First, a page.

mores

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English[edit]

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Alternative forms[edit]

Etymology 1[edit]

From the Latin mōrēs (ways, character, morals), the plural of mōs.

Pronunciation[edit]

Noun[edit]

mores (plural only)

  1. A set of moral norms or customs derived from generally accepted practices rather than written laws.
    • 1970, Alvin Toffler, Future Shock, Bantam Books, page 99:
      All of us seem to need some totalistic relationships in our lives. But to decry the fact that we cannot have only such relationships is nonsense. And to prefer a society in which the individual has holistic relationships with a few, rather than modular relationships with many, is to wish for a return to the imprisonment of the past — a past when individuals may have been more tightly bound to one another, but when they were also more tightly regimented by social conventions, sexual mores, political and religious restrictions.
    • 1973, Philippa Foot, “Nietzsche: The Revaluation of Values” in Nietzsche: A Collection of Critical Essays, edited by Robert C. Solomon, Garden City, New York: Anchor Books, ISBN 0385033443, page 165:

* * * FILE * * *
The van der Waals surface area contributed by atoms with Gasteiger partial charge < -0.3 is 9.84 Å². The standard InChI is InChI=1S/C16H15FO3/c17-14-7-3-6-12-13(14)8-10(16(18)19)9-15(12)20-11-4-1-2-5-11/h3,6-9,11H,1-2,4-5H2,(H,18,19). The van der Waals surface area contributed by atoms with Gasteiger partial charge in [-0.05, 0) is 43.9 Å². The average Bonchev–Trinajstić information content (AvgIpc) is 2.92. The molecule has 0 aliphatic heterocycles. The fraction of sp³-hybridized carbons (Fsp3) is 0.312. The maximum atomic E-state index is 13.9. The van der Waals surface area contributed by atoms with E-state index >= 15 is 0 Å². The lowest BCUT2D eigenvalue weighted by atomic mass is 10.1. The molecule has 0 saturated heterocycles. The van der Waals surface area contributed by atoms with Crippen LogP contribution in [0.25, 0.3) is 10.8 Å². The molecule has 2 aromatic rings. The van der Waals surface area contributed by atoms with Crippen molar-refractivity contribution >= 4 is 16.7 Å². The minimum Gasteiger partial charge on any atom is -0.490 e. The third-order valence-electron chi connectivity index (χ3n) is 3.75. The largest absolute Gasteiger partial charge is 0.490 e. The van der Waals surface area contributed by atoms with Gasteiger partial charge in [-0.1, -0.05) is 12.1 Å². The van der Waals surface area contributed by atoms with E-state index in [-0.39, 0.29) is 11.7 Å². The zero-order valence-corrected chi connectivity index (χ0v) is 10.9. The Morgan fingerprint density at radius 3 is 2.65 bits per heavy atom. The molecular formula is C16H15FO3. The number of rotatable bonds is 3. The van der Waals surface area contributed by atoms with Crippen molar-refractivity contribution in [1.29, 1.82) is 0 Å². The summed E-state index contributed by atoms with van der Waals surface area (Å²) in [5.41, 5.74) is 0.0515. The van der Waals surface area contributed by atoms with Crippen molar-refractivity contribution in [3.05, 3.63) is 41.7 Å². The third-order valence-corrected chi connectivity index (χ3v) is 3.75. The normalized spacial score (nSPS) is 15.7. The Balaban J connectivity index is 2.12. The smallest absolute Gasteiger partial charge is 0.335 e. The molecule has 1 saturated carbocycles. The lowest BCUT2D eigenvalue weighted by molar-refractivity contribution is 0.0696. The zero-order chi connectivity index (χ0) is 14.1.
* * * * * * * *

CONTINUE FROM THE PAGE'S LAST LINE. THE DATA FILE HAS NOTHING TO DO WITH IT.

It is relevant here to recall that the word “morality” is derived from mos with its plural mores, and that in its present usage it has not lost this connexion with the mores — the rules of behaviour — of a society.
Translations[edit]

Etymology 2[edit]

Noun[edit]

mores

  1. plural form of more

Etymology 3[edit]

Verb[edit]

mores

  1. third-person singular simple present indicative form of more

Anagrams[edit]


Dutch[edit]

Etymology[edit]

Borrowing from Latin mores, customs, rules.

Pronunciation[edit]

  • Hyphenation: mo‧res

Noun[edit]

mores pl (plurale tantum)

  1. (college) customs, rules

Derived terms[edit]

  • iemand mores leren - to learn someone a lesson

French[edit]

Pronunciation[edit]

Adjective[edit]

mores

  1. plural form of more

Anagrams[edit]


Latin[edit]

Noun[edit]

mōrēs

  1. nominative plural of mōs
  2. accusative plural of mōs
  3. vocative plural of mōs

Portuguese[edit]

Verb[edit]

mores

  1. Second-person singular (tu) present subjunctive of morar
  2. Second-person singular (tu) negative imperative of morar

Spanish[edit]

Verb[edit]

mores

  1. Informal second-person singular () negative imperative form of morar.
  2. Informal second-person singular () present subjunctive form of morar.